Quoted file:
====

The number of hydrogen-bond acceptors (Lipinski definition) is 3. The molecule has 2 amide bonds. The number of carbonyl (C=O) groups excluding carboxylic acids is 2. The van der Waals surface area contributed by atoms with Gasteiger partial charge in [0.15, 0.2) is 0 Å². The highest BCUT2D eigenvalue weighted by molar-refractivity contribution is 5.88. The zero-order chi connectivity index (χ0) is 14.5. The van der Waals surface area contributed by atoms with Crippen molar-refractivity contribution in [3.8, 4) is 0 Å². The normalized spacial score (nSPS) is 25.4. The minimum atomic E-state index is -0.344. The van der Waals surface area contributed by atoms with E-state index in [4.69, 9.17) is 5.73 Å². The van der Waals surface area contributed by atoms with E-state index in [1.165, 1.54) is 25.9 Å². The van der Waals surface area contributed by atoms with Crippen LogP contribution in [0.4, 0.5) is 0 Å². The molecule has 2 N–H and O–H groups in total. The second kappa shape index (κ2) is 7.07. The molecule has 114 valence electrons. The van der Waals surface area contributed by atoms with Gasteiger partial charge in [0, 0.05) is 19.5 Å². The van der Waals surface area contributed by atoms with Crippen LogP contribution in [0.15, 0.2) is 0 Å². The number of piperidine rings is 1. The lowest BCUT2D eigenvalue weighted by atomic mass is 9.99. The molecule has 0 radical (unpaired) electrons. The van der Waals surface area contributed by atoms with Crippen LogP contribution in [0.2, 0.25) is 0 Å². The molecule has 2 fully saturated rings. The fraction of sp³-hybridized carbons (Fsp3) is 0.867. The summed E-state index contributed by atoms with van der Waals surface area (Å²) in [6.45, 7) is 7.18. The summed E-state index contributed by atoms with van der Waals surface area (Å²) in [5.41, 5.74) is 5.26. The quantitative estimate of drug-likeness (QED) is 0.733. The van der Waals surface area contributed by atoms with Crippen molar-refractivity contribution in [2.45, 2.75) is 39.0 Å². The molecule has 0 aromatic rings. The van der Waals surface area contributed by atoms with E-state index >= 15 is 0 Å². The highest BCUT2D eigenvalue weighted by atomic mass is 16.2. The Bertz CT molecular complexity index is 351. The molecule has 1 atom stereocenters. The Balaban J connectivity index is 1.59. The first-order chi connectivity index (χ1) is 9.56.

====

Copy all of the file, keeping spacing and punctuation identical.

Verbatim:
The number of hydrogen-bond acceptors (Lipinski definition) is 3. The molecule has 2 amide bonds. The number of carbonyl (C=O) groups excluding carboxylic acids is 2. The van der Waals surface area contributed by atoms with Gasteiger partial charge in [0.15, 0.2) is 0 Å². The highest BCUT2D eigenvalue weighted by molar-refractivity contribution is 5.88. The zero-order chi connectivity index (χ0) is 14.5. The van der Waals surface area contributed by atoms with Crippen molar-refractivity contribution in [3.8, 4) is 0 Å². The normalized spacial score (nSPS) is 25.4. The minimum atomic E-state index is -0.344. The van der Waals surface area contributed by atoms with E-state index in [4.69, 9.17) is 5.73 Å². The van der Waals surface area contributed by atoms with E-state index in [1.165, 1.54) is 25.9 Å². The van der Waals surface area contributed by atoms with Crippen LogP contribution in [0.4, 0.5) is 0 Å². The molecule has 2 N–H and O–H groups in total. The second kappa shape index (κ2) is 7.07. The molecule has 114 valence electrons. The van der Waals surface area contributed by atoms with Gasteiger partial charge in [0, 0.05) is 19.5 Å². The van der Waals surface area contributed by atoms with Crippen LogP contribution in [0.15, 0.2) is 0 Å². The number of piperidine rings is 1. The lowest BCUT2D eigenvalue weighted by atomic mass is 9.99. The molecule has 0 radical (unpaired) electrons. The van der Waals surface area contributed by atoms with Crippen LogP contribution in [0.2, 0.25) is 0 Å². The molecule has 2 fully saturated rings. The fraction of sp³-hybridized carbons (Fsp3) is 0.867. The summed E-state index contributed by atoms with van der Waals surface area (Å²) in [6.45, 7) is 7.18. The summed E-state index contributed by atoms with van der Waals surface area (Å²) in [5.41, 5.74) is 5.26. The quantitative estimate of drug-likeness (QED) is 0.733. The van der Waals surface area contributed by atoms with Crippen molar-refractivity contribution in [2.45, 2.75) is 39.0 Å². The molecule has 0 aromatic rings. The van der Waals surface area contributed by atoms with E-state index >= 15 is 0 Å². The highest BCUT2D eigenvalue weighted by atomic mass is 16.2. The Bertz CT molecular complexity index is 351. The molecule has 1 atom stereocenters. The Balaban J connectivity index is 1.59. The first-order chi connectivity index (χ1) is 9.56.